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Eastern Europe, bordering the Baltic Sea and Gulf of Finland

Country Fact Sheet
Capital Tallinn
Surface 45,226 sq kms
Currency Estonian kroon (EEK)
GDP Purchasing power parity -$28.6 billion
GDP/Capita (PPP)-$21,900
Language Estonian, Russian
Religion Evangelical Lutheran 13.6%, Orthodox 12.8%, other Christian (including Methodist, Seventh-Day Adventist, Roman Catholic, Pentecostal) 1.4%, unaffiliated 34.1%, other and unspecified 32%, none 6.1%

parliamentary republic

Time Zone GMT +2 hours 
Telecom Code +372

Tallinn Airport (TLL/EETN), Kardla Airport (KDL), Kuressaare Airport (URE/EEKE), Parnu Airport (EPU), Tartu Airport (TAY)

Driving On right hand side of the road, license required
Electrical 230V, 50Hz
Political Climate Stable country
Population 1307605 people

In 1227 the German crusading order of the Sword Brethren defeated the last Estonian stronghold. The people were Christianized, colonized, and enserfed. Despite attempts to restore independence, Estonia was divided among three domains, and small states were formed. Tallinn joined the Hanseatic League in 1248.

Despite successful Russian raids and invasions in 1481 and 1558, the local German barons continued to rule Estonia and since 1524 preserved Estonian commitment to the Protestant Reformation. Northern Estonia submitted to Swedish control in 1561 during the Livonian Wars, and during 1582-83 southern Estonia (Livonia) became part of Poland's Duchy of Courland.

In 1625, mainland Estonia came entirely under Swedish rule. In 1631, the Swedish king Gustav II Adolf granted the peasantry greater autonomy, opened the first known Estonian-language school in Tallinn, and in 1632 established a printing press and university in the city of Tartu. Sweden's defeat by Russia in 1721 resulted in the Uusikaupunki Peace Treaty, and Russian rule was then imposed in what became modern Estonia. Nonetheless, the legal system, Lutheran church, local and town governments, and education remained mostly German until the late 19th century and partially until 1918.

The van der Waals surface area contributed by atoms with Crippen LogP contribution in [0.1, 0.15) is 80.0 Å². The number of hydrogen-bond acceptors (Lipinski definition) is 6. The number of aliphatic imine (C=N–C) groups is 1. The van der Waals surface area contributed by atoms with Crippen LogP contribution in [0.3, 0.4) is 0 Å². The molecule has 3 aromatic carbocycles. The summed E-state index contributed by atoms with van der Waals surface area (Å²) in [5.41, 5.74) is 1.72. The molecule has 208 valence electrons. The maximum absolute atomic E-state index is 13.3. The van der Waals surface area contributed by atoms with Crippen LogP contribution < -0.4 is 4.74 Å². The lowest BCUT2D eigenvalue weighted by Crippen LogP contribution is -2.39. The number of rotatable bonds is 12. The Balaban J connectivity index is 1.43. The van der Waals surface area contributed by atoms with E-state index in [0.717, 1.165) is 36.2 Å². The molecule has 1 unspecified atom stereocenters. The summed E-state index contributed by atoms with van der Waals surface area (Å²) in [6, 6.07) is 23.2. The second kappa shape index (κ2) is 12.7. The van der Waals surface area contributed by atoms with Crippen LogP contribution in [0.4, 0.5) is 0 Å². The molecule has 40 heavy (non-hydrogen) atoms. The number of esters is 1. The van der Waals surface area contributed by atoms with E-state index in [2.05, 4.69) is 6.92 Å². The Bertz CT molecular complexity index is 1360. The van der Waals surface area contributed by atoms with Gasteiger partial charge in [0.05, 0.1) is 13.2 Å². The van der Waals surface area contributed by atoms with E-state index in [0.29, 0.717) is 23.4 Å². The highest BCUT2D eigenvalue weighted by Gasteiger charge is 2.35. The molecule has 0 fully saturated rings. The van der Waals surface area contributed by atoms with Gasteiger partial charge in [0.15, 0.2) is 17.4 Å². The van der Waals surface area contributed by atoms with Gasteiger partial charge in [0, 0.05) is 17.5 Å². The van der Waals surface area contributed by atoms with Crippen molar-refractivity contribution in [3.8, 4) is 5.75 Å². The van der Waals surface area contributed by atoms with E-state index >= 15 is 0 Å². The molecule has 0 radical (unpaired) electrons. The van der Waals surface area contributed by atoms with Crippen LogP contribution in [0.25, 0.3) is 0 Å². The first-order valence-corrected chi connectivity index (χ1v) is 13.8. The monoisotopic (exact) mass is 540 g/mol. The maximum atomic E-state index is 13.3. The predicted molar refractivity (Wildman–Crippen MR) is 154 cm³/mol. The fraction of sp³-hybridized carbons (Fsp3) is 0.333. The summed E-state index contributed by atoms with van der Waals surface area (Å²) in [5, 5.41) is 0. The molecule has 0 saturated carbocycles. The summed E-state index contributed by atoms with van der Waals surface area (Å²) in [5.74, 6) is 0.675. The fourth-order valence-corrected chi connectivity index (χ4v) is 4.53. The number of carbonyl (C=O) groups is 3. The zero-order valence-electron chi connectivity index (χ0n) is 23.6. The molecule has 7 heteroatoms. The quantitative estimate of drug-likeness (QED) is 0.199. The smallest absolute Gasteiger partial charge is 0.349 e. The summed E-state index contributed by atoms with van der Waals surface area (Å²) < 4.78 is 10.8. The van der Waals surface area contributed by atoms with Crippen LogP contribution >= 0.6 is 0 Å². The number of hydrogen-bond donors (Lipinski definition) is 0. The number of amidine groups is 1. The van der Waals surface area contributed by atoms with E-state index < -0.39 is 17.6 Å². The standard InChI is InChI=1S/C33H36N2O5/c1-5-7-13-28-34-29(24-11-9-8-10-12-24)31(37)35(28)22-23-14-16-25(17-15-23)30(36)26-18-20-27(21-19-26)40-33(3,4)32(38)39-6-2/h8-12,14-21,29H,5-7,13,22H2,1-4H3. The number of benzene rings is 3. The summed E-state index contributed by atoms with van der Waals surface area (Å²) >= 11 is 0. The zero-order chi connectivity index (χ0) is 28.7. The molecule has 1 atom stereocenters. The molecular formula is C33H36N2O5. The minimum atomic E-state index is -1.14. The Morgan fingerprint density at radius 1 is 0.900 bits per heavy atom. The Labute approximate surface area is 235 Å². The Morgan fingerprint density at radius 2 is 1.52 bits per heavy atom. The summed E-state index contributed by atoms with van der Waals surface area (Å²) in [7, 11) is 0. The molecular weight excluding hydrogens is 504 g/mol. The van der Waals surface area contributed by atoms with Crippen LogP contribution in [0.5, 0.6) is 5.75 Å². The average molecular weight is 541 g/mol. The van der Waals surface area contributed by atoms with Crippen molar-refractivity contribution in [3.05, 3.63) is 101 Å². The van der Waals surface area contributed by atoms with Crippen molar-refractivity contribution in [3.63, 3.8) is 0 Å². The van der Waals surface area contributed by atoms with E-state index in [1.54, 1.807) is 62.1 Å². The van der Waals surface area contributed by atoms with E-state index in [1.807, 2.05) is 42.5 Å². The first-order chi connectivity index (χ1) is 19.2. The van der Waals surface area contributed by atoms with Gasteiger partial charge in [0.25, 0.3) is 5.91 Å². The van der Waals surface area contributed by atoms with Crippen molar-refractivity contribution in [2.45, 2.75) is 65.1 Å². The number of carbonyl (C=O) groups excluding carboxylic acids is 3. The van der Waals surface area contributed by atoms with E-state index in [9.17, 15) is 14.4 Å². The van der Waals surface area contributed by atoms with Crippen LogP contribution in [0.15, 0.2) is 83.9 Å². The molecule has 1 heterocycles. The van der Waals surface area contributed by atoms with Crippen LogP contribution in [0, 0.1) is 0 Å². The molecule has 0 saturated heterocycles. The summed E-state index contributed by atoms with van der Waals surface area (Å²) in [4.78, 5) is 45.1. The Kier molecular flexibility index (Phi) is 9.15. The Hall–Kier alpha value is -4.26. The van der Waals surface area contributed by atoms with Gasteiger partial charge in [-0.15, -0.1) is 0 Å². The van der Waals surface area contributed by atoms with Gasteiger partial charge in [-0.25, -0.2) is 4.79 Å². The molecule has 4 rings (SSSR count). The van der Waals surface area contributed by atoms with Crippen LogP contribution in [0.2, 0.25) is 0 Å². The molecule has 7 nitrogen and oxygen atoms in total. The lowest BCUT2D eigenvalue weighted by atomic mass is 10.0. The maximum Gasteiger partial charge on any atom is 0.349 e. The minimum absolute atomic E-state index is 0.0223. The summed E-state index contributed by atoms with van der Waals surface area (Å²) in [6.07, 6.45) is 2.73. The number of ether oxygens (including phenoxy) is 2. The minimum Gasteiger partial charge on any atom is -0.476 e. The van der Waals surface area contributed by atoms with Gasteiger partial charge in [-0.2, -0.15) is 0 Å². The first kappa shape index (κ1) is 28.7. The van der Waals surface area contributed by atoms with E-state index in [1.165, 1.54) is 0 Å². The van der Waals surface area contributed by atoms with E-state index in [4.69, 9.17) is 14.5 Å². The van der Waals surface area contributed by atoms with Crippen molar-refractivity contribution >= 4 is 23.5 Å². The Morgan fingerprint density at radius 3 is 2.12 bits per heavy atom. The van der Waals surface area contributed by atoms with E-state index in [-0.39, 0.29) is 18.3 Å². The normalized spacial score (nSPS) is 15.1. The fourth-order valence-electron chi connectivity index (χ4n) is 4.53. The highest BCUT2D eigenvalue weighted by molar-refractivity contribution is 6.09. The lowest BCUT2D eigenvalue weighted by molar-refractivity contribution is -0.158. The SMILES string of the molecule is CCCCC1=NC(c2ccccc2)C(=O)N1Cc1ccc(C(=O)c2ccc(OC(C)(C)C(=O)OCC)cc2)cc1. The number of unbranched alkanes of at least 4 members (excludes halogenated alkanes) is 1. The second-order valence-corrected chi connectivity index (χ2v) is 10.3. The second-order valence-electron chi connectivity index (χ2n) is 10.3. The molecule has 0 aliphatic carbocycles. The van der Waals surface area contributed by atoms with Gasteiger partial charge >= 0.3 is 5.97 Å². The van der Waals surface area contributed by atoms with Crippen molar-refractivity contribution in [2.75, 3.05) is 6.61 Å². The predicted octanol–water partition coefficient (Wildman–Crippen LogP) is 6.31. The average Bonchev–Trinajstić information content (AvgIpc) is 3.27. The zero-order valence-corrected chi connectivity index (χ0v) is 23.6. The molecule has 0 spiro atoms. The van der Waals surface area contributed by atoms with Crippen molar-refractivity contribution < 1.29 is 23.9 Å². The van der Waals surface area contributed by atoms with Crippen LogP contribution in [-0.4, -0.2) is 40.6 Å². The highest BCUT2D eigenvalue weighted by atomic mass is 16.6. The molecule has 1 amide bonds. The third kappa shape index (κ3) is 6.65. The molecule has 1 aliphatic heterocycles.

By 1819, the Baltic provinces were the first in the Russian empire in which serfdom was abolished, allowing the peasants to own their own land or move to the cities. These moves created the economic foundation for the Estonian national cultural awakening that had lain dormant for some 600 years of foreign rule. Estonia was caught in a current of national awakening that began sweeping through Europe in the mid-1800s

Local Business & Service Providers
» Meriton Hotel
Automotive services
» Ollex
Business travel
» ABC Tours Estonia
Corporate incentives
Financial services
» Marfin Bank
Financial Technology
» Hill & Knowlton
Intellectual Property
» Marsh
Legal and fiduciary
» Maqs Law Firm
» Hollywood Club
Local Radio
» 102.3 Raadio 2
» 105.1 Vikerraadio
» 91.0 Radio Uuno
» 92.5 Raadio Viru
Local Weather Forecast
» BBC Weather
» Reuters
Government Agencies
» Eesti Pank [Bank of Estonia]
» Eesti Raadio [Estonian Radio]
» Enterprises Register
» Estonian Investment Agency
» Land Office
» Ministry of Economic Affairs and Communications
» Ministry of Finance
» Statistics Office
» Tourism Office
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